Film professor discusses images of faith in Hitchcock’s ‘Rebecca’

Alfred Hitchcock’s “Rebecca” was based on the Gothic novel of the same name by Daphne Du Maurier. The story traces the haunted marriage of Maxim de Winter and his nameless young wife. (Photo from IMDb)

When School of Cinematic Arts professor Drew Casper was 14 years old, he was inexplicably the only person in his English class to be handed Daphne du Maurier’s Gothic novel “Rebecca.” To this day, he does not know why his teacher assigned him a different book; But he is grateful to have been introduced to the story of “Rebecca.”

On Wednesday, guests from the Institute for Advanced Catholic Studies at USC filed into the Norris Theater to hear Casper lecture on the motif of faith in Alfred Hitchcock’s 1940 adaptation of the novel. Toward the end of his lecture, he recalled his first encounter with the story in high school and remarked how his relationship with it has now come full circle, having understood at last why his English teacher selected a different novel for him. He refers to the incident as part of the “wonderful scheme of life,” and wonders aloud, “How can you say there is no God?”

Published in 1938, “Rebecca” was an instant success. The eerie tale follows ‘Maxim’ de Winter (Laurence Olivier), a widower still reeling from his wife Rebecca’s death one year ago. Maxim decides to remarry a nameless young woman played by Joan Fontaine. As the new Mrs. de Winter comes into her role as housekeeper of the family’s grand estate, Manderlay, she cannot help but feel she is always being compared to the late Rebecca. Rebecca becomes the ghost in this haunting tale; she is never seen, but her presence is always felt.

Wednesday’s lecture was overflowing with Casper’s contagious passion for a story that impacted him in his youth, but also one whose film adaptation carries themes of his own Catholic faith which he just so happens to share with Hitchcock, “the master of suspense.”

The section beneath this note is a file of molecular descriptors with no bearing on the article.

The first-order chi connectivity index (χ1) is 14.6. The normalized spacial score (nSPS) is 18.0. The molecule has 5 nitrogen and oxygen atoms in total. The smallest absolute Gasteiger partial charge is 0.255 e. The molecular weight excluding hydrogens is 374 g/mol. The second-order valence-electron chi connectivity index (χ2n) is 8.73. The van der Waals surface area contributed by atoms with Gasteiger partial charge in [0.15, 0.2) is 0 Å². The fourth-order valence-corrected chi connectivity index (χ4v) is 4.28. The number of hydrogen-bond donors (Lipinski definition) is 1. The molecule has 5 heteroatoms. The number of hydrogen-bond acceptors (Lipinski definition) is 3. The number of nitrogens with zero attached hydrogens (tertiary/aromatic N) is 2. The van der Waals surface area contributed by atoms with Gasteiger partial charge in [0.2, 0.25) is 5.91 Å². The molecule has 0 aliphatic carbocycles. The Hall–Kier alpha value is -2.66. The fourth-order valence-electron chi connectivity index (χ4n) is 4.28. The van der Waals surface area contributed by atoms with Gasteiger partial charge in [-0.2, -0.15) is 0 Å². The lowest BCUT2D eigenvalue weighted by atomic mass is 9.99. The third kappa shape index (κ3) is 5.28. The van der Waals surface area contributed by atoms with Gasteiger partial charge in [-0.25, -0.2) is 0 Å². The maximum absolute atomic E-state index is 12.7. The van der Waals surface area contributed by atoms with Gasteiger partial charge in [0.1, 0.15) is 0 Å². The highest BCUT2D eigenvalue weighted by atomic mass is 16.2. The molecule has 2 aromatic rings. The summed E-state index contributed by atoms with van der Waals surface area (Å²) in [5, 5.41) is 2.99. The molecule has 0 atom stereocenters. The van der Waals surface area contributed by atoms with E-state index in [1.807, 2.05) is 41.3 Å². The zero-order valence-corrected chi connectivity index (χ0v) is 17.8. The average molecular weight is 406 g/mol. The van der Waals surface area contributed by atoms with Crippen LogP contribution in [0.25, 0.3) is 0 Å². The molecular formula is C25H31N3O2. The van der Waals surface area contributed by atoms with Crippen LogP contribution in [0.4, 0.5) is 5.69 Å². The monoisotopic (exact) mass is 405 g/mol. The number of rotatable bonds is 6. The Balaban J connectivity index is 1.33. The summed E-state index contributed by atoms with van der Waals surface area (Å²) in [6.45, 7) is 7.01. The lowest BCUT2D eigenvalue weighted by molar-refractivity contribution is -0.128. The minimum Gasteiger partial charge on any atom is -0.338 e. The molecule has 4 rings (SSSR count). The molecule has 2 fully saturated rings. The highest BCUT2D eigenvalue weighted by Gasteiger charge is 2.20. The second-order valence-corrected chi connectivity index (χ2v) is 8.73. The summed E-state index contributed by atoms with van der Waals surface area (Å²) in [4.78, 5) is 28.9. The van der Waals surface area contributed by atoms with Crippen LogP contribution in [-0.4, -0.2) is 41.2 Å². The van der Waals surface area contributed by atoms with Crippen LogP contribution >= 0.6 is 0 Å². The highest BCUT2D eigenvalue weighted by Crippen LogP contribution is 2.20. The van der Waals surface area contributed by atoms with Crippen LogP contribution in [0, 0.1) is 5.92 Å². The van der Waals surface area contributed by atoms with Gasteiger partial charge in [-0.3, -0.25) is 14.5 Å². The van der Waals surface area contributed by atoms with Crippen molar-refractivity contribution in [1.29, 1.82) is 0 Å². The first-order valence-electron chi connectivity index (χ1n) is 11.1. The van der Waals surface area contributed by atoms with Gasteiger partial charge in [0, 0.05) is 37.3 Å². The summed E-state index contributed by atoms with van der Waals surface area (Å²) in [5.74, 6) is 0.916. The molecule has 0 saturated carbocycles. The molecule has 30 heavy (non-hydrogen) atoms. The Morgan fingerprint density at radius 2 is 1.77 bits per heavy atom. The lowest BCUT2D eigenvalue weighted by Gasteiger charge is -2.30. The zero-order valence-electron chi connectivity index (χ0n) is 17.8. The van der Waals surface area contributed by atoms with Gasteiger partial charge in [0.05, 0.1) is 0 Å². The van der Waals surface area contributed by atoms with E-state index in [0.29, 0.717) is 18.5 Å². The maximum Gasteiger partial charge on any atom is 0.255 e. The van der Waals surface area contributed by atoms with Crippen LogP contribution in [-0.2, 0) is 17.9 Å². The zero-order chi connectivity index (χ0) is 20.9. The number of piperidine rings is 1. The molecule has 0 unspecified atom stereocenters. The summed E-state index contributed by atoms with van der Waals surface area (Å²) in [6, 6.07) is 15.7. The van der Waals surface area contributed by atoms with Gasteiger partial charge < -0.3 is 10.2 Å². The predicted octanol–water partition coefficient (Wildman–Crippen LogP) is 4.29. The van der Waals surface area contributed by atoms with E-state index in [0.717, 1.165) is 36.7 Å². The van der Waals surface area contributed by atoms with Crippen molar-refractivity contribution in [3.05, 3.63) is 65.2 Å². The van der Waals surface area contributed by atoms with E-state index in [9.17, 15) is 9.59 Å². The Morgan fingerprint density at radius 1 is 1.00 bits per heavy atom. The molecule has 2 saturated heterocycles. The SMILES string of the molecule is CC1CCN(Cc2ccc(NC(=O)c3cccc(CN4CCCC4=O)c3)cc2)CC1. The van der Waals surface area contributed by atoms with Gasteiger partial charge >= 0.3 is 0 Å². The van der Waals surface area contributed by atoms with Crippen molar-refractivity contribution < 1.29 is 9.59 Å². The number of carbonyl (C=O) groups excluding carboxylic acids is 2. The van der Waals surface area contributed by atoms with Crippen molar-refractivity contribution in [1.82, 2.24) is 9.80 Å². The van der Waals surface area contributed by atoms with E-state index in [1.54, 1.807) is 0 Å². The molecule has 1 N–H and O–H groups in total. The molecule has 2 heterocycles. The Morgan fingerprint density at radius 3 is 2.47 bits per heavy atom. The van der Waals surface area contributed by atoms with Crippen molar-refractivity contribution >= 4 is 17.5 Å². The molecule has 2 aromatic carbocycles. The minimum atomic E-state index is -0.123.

“[Hitchcock] arrives in New York City literally full of himself. He’s about 300 pounds,” Casper quipped as he began to expand the history behind “Rebecca.” Hitchcock had decided to settle in the United States permanently to further his filmmaking career during the late 1930s when many countries were consumed by war, resulting in the public’s fiery desire to attend movies as an escape. Though films were heavily censored by various religious organizations, Hitchcock snuck in an abundance of what was at the time considered censor-worthy material including mature themes of murder, suicide and abortion.

“Hitchcock gets rid of one censorship problem to bring up two or three others … I still don’t know how he got he got away with that!” exclaimed Casper as he screened clips from the film.

Casper expertly pointed out things most viewers would otherwise miss, but the filmmaker intended to be noticed. In “Rebecca,” the peculiar motifs of Catholicism hover in the background but are essential to the narrative. The film is named for someone who never actually appears on screen, but is brought to life by Hitchcock’s powerfully crafted images — this phenomenon, Casper says, is a reference to the Catholic belief in the resurrection of the dead. Hitchcock utilizes production design and camera movement to make the audience feel the presence of the deceased; it is a clear reference to the director’s faith in resurrection, an element essential to the film but often overlooked.

Other elements of Catholicism present not only in “Rebecca” but in almost all of Hitchcock’s films are sin and confession. According to Casper, “In Catholicism, you commit sin by thought, word and deed, and so many of Hitchcock’s people are guilty of, not the deed, but the thought.”

The characters’ need to release unbearable guilt through confession is also a clear reference to the Catholic faith; Casper pointed out that even the cramped set design in some of these scenes resembles a confessional booth.

“Rebecca” is not a popular film in today’s cultural discourse, but for those in the Norris Theater on Wednesday night, it is now surely appreciated in all its proper glory. Casper compared “Rebecca” to the ever-acclaimed “Citizen Kane,” (1941) which was released one year after; both films share major themes, characterization and moments of cinematography. The biggest difference between these two films is that the latter is now considered the best film of all-time by many critics. Despite its critical praise, “Citizen Kane” is no more than a copycat of “Rebecca,” according to Casper would consider it. As he put it on Wednesday night, “I’m way above the critics.”